Clients also contribute to the cost of their home care package. Anyone receiving a home care package can be asked by their provider to pay the basic daily fee (up to $10.75, depending on the package level). Part pensioners and self-funded retirees can also be asked to pay an income-tested care fee (up to $30.86 per day, subject to annual and lifetime caps).
An approved provider can claim the home care package subsidy on behalf of each client receiving government-subsidised home care. Currently, home care package daily payments are calculated by:
The approved provider submits a claim form every month to Services Australia. The payment for a particular month can be made in two parts:
- the first payment is made to the approved provider at the beginning of the month, which is estimated from the previous claimed amount
- a second payment may be made after the lodged claim form for that month has been assessed for any extra payments owing. Overpayments may also be recovered.
The total funding available to spend as part of a client’s home care package is made up of the Australian Government subsidy plus the fees paid by the client. These funds are used to pay for the care services received by the client, as well as the provider’s package management costs.
If a client’s funding is not spent in full each month, then unspent funds can accrue. These unspent funds are currently held by the provider, but must be returned to the client and the Australian Government (less any exit amount retained by the provider) if the client ceases to receive a home care package. Unspent funds may be accrued intentionally to pay for future care needs, but may also accrue for other reasons such as lack of available care or care not being required:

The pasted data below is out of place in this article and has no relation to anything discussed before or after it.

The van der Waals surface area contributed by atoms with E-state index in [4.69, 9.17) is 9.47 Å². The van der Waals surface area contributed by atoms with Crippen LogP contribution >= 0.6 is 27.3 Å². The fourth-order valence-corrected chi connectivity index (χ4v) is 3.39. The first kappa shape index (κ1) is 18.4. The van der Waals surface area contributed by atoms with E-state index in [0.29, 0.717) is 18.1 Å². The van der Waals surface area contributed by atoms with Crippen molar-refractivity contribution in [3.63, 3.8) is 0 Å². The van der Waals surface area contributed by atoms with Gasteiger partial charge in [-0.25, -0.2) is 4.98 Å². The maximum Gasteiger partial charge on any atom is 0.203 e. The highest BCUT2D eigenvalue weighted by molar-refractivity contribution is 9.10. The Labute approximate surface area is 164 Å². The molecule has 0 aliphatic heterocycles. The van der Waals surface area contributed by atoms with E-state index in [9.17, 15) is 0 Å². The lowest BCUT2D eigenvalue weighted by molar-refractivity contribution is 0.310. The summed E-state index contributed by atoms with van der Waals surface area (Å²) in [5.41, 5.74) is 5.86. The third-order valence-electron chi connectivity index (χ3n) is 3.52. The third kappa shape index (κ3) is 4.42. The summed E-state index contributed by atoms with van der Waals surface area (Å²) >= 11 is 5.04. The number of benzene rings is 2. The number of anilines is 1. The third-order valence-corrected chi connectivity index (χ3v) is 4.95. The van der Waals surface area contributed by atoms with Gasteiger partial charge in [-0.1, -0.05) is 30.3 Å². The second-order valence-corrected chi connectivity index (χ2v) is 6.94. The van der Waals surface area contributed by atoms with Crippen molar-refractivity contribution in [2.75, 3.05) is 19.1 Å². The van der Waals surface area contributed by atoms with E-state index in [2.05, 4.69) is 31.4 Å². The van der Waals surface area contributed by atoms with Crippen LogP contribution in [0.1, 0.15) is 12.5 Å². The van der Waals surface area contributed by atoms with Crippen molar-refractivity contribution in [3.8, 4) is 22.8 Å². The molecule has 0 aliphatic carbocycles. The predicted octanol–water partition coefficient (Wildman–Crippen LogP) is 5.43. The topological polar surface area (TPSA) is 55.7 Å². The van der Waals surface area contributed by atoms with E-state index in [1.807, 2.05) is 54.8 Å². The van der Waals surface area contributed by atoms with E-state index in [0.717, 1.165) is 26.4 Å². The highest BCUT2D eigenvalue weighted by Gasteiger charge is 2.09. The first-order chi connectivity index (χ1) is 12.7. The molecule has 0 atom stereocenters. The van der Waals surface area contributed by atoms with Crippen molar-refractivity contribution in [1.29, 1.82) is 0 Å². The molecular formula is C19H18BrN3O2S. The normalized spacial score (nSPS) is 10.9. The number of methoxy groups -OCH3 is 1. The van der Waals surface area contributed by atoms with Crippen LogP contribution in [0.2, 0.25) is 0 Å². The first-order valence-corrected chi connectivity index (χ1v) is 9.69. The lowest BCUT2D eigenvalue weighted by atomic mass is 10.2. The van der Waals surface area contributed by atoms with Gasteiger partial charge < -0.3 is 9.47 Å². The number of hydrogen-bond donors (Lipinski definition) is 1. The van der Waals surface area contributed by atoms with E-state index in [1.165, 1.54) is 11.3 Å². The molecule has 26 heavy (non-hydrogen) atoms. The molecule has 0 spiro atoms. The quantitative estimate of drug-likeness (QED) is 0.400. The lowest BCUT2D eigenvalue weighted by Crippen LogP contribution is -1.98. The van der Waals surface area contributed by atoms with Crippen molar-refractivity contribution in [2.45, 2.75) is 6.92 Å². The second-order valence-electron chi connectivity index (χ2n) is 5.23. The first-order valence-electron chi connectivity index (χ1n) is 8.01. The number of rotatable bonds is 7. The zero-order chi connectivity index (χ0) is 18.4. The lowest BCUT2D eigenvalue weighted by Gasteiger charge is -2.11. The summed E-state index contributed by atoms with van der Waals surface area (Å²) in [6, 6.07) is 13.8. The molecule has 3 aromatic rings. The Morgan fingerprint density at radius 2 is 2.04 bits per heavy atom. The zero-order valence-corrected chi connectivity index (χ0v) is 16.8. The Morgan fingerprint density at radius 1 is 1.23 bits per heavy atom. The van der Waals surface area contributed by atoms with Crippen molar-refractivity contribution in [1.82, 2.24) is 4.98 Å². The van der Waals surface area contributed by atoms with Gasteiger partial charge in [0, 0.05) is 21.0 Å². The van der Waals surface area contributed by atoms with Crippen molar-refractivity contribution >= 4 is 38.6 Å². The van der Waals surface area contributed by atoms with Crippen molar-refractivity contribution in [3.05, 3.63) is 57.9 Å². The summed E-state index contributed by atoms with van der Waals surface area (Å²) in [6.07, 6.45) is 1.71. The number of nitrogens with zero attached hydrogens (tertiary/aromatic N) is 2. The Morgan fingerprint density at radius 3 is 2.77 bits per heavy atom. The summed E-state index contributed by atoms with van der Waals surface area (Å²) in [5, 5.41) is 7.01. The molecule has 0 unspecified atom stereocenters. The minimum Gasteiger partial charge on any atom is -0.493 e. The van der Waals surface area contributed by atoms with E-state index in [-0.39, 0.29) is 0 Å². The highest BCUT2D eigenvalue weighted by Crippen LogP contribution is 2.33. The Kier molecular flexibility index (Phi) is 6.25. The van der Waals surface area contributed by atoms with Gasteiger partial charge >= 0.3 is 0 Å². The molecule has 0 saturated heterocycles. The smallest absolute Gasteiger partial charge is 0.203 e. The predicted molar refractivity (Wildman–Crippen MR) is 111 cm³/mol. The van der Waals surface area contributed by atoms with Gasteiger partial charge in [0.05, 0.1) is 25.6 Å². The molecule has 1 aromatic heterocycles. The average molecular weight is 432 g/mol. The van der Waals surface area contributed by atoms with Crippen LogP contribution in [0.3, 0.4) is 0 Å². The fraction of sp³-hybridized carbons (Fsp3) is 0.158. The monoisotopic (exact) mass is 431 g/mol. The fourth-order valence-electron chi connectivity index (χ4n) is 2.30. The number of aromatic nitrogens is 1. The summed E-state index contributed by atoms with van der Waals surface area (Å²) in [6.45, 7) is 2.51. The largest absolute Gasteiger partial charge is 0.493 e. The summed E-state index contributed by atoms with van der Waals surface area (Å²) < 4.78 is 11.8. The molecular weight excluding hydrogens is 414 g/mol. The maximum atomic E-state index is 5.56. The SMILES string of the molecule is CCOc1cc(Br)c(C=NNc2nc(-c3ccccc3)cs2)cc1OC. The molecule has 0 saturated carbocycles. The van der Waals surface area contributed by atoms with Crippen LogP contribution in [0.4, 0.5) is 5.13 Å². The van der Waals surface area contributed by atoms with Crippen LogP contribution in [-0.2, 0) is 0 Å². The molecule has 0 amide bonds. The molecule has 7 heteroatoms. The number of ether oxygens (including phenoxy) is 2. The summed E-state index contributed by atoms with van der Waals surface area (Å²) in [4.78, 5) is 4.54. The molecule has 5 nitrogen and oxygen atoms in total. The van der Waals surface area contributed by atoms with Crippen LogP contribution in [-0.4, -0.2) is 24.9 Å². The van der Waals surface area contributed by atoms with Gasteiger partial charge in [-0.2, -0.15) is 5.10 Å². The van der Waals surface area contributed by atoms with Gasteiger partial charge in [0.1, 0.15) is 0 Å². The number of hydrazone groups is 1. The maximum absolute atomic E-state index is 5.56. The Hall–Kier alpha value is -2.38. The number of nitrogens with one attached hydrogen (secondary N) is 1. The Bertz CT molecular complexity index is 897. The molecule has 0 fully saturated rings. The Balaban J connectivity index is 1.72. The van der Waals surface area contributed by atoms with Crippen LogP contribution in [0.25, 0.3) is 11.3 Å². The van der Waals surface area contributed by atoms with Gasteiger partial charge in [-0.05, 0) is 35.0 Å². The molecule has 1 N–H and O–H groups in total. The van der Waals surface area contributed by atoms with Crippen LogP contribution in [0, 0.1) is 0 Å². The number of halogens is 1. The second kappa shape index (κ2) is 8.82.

Unspent funds may accumulate for a variety of reasons, including that consumers wish to save a proportion of their budget for future events; the services that the consumer wants are not available; the consumer is reluctant to allow people into their home; misconceptions that the money not spent under the package belongs to the consumer; or because the consumer does not require all the funds allocated to them.
The Aged Care Financing Authority (ACFA) has noted that unspent funds could be used more effectively elsewhere, such as to meet unmet need for home care packages. ACFA has also noted that unspent funds raise prudential issues as they need to be available if the consumer transfers to another provider or leaves home care.
As at June 2019, the pool of unspent funds was around $750 million in total, or an average of around $7,000 per client.
The current Bill does not change arrangements for unspent funds. However, as part of Phases 2 and 3 of the home care payment administration reforms (outlined below), the Government intends to become the holder of unspent funds. This will require further legislation.